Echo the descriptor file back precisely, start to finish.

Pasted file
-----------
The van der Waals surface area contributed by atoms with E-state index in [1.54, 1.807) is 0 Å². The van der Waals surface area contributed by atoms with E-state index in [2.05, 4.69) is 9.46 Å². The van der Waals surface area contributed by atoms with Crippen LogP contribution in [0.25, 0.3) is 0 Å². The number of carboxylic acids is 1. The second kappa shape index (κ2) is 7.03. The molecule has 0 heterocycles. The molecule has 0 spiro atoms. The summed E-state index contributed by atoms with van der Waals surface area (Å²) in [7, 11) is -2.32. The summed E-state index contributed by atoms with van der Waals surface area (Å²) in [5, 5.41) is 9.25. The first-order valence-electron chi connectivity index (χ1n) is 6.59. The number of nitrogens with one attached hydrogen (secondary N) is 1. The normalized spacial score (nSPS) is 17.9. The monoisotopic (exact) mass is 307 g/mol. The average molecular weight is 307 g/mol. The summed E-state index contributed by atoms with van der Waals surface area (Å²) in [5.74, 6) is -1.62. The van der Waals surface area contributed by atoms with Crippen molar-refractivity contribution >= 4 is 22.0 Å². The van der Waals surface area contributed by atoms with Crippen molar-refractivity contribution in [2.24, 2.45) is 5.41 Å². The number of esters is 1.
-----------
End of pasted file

The van der Waals surface area contributed by atoms with E-state index in [1.54, 1.807) is 0 Å². The van der Waals surface area contributed by atoms with E-state index in [2.05, 4.69) is 9.46 Å². The van der Waals surface area contributed by atoms with Crippen LogP contribution in [0.25, 0.3) is 0 Å². The number of carboxylic acids is 1. The second kappa shape index (κ2) is 7.03. The molecule has 0 heterocycles. The molecule has 0 spiro atoms. The summed E-state index contributed by atoms with van der Waals surface area (Å²) in [7, 11) is -2.32. The summed E-state index contributed by atoms with van der Waals surface area (Å²) in [5, 5.41) is 9.25. The first-order valence-electron chi connectivity index (χ1n) is 6.59. The number of nitrogens with one attached hydrogen (secondary N) is 1. The normalized spacial score (nSPS) is 17.9. The monoisotopic (exact) mass is 307 g/mol. The average molecular weight is 307 g/mol. The summed E-state index contributed by atoms with van der Waals surface area (Å²) in [5.74, 6) is -1.62. The van der Waals surface area contributed by atoms with Crippen molar-refractivity contribution >= 4 is 22.0 Å². The van der Waals surface area contributed by atoms with Crippen molar-refractivity contribution in [2.24, 2.45) is 5.41 Å². The number of esters is 1.